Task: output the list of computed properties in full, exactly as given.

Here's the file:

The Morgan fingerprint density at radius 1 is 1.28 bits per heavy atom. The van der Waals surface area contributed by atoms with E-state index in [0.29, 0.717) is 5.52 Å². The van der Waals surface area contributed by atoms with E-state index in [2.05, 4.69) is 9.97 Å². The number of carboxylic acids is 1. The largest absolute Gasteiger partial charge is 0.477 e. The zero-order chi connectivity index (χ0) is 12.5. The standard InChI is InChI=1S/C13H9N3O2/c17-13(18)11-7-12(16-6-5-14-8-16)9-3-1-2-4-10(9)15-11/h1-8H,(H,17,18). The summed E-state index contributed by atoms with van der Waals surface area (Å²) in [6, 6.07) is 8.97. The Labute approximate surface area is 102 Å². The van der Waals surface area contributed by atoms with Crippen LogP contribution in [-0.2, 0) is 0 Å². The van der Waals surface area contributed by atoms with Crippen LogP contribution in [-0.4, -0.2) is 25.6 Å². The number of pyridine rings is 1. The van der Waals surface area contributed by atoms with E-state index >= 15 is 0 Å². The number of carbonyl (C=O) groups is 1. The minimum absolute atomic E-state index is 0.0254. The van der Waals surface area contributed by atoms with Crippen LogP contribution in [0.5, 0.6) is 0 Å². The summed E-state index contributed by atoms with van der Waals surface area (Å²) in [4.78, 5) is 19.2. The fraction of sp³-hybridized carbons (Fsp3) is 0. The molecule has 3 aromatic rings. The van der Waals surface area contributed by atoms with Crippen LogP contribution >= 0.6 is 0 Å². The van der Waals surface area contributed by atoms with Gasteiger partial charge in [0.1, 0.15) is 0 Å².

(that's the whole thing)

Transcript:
The Morgan fingerprint density at radius 1 is 1.28 bits per heavy atom. The van der Waals surface area contributed by atoms with E-state index in [0.29, 0.717) is 5.52 Å². The van der Waals surface area contributed by atoms with E-state index in [2.05, 4.69) is 9.97 Å². The number of carboxylic acids is 1. The largest absolute Gasteiger partial charge is 0.477 e. The zero-order chi connectivity index (χ0) is 12.5. The standard InChI is InChI=1S/C13H9N3O2/c17-13(18)11-7-12(16-6-5-14-8-16)9-3-1-2-4-10(9)15-11/h1-8H,(H,17,18). The summed E-state index contributed by atoms with van der Waals surface area (Å²) in [6, 6.07) is 8.97. The Labute approximate surface area is 102 Å². The van der Waals surface area contributed by atoms with Crippen LogP contribution in [-0.2, 0) is 0 Å². The van der Waals surface area contributed by atoms with Crippen LogP contribution in [-0.4, -0.2) is 25.6 Å². The number of pyridine rings is 1. The van der Waals surface area contributed by atoms with E-state index >= 15 is 0 Å². The number of carbonyl (C=O) groups is 1. The minimum absolute atomic E-state index is 0.0254. The van der Waals surface area contributed by atoms with Crippen LogP contribution in [0.5, 0.6) is 0 Å². The summed E-state index contributed by atoms with van der Waals surface area (Å²) in [4.78, 5) is 19.2. The fraction of sp³-hybridized carbons (Fsp3) is 0. The molecule has 3 aromatic rings. The van der Waals surface area contributed by atoms with Crippen LogP contribution >= 0.6 is 0 Å². The van der Waals surface area contributed by atoms with Gasteiger partial charge in [0.1, 0.15) is 0 Å².